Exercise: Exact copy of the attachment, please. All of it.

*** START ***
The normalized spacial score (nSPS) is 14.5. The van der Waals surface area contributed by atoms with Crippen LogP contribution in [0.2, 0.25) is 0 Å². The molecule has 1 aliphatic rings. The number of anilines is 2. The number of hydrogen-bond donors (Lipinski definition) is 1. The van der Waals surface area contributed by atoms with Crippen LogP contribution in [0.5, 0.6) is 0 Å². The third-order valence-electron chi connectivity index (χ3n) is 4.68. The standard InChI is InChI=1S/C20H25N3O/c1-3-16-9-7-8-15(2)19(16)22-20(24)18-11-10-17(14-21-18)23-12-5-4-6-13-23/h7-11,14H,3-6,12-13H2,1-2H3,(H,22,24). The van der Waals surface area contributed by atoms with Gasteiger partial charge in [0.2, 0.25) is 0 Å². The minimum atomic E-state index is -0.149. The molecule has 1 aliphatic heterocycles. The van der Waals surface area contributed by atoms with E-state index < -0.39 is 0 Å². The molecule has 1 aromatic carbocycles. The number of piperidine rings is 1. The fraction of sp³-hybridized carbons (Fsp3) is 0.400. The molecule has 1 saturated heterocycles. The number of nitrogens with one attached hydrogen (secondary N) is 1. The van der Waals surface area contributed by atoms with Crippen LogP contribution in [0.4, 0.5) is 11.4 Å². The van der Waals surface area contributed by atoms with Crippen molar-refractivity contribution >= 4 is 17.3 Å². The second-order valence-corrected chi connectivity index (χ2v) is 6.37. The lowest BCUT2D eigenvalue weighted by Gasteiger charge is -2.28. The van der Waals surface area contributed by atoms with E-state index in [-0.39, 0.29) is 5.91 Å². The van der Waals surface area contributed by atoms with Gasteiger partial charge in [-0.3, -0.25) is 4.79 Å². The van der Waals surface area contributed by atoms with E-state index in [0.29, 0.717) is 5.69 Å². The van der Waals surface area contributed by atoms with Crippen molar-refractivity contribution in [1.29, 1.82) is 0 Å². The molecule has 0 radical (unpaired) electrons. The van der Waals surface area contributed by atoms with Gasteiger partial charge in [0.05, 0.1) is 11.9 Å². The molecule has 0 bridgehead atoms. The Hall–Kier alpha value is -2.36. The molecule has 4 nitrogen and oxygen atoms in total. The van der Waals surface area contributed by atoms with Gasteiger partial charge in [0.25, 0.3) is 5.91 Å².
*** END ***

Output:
The normalized spacial score (nSPS) is 14.5. The van der Waals surface area contributed by atoms with Crippen LogP contribution in [0.2, 0.25) is 0 Å². The molecule has 1 aliphatic rings. The number of anilines is 2. The number of hydrogen-bond donors (Lipinski definition) is 1. The van der Waals surface area contributed by atoms with Crippen LogP contribution in [0.5, 0.6) is 0 Å². The third-order valence-electron chi connectivity index (χ3n) is 4.68. The standard InChI is InChI=1S/C20H25N3O/c1-3-16-9-7-8-15(2)19(16)22-20(24)18-11-10-17(14-21-18)23-12-5-4-6-13-23/h7-11,14H,3-6,12-13H2,1-2H3,(H,22,24). The van der Waals surface area contributed by atoms with Gasteiger partial charge in [0.2, 0.25) is 0 Å². The minimum atomic E-state index is -0.149. The molecule has 1 aliphatic heterocycles. The van der Waals surface area contributed by atoms with E-state index < -0.39 is 0 Å². The molecule has 1 aromatic carbocycles. The number of piperidine rings is 1. The fraction of sp³-hybridized carbons (Fsp3) is 0.400. The molecule has 1 saturated heterocycles. The number of nitrogens with one attached hydrogen (secondary N) is 1. The van der Waals surface area contributed by atoms with Crippen LogP contribution in [0.4, 0.5) is 11.4 Å². The van der Waals surface area contributed by atoms with Crippen molar-refractivity contribution >= 4 is 17.3 Å². The second-order valence-corrected chi connectivity index (χ2v) is 6.37. The lowest BCUT2D eigenvalue weighted by Gasteiger charge is -2.28. The van der Waals surface area contributed by atoms with E-state index in [-0.39, 0.29) is 5.91 Å². The van der Waals surface area contributed by atoms with Gasteiger partial charge in [-0.3, -0.25) is 4.79 Å². The van der Waals surface area contributed by atoms with E-state index in [0.29, 0.717) is 5.69 Å². The van der Waals surface area contributed by atoms with Crippen molar-refractivity contribution in [1.29, 1.82) is 0 Å². The molecule has 0 radical (unpaired) electrons. The van der Waals surface area contributed by atoms with Gasteiger partial charge in [0.05, 0.1) is 11.9 Å². The molecule has 0 bridgehead atoms. The Hall–Kier alpha value is -2.36. The molecule has 4 nitrogen and oxygen atoms in total. The van der Waals surface area contributed by atoms with Gasteiger partial charge in [0.25, 0.3) is 5.91 Å².